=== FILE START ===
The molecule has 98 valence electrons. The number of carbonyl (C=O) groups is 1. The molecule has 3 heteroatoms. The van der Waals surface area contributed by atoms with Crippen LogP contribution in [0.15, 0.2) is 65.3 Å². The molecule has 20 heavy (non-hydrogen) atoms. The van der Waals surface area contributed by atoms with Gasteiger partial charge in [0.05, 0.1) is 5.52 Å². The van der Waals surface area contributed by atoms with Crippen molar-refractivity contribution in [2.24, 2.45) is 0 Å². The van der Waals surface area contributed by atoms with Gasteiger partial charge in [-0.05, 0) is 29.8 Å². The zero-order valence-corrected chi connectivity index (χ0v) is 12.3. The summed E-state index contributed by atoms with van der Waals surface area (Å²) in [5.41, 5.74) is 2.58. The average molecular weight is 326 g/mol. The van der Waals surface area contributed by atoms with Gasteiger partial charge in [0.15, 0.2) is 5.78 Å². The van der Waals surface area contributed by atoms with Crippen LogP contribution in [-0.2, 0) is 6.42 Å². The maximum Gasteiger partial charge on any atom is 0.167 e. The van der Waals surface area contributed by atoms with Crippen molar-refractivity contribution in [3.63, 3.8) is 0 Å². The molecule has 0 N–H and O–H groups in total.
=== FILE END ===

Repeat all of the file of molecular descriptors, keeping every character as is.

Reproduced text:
The molecule has 98 valence electrons. The number of carbonyl (C=O) groups is 1. The molecule has 3 heteroatoms. The van der Waals surface area contributed by atoms with Crippen LogP contribution in [0.15, 0.2) is 65.3 Å². The molecule has 20 heavy (non-hydrogen) atoms. The van der Waals surface area contributed by atoms with Gasteiger partial charge in [0.05, 0.1) is 5.52 Å². The van der Waals surface area contributed by atoms with Crippen molar-refractivity contribution in [2.24, 2.45) is 0 Å². The van der Waals surface area contributed by atoms with Gasteiger partial charge in [-0.05, 0) is 29.8 Å². The zero-order valence-corrected chi connectivity index (χ0v) is 12.3. The summed E-state index contributed by atoms with van der Waals surface area (Å²) in [5.41, 5.74) is 2.58. The average molecular weight is 326 g/mol. The van der Waals surface area contributed by atoms with Gasteiger partial charge in [0.15, 0.2) is 5.78 Å². The van der Waals surface area contributed by atoms with Crippen LogP contribution in [-0.2, 0) is 6.42 Å². The maximum Gasteiger partial charge on any atom is 0.167 e. The van der Waals surface area contributed by atoms with Crippen molar-refractivity contribution in [3.63, 3.8) is 0 Å². The molecule has 0 N–H and O–H groups in total.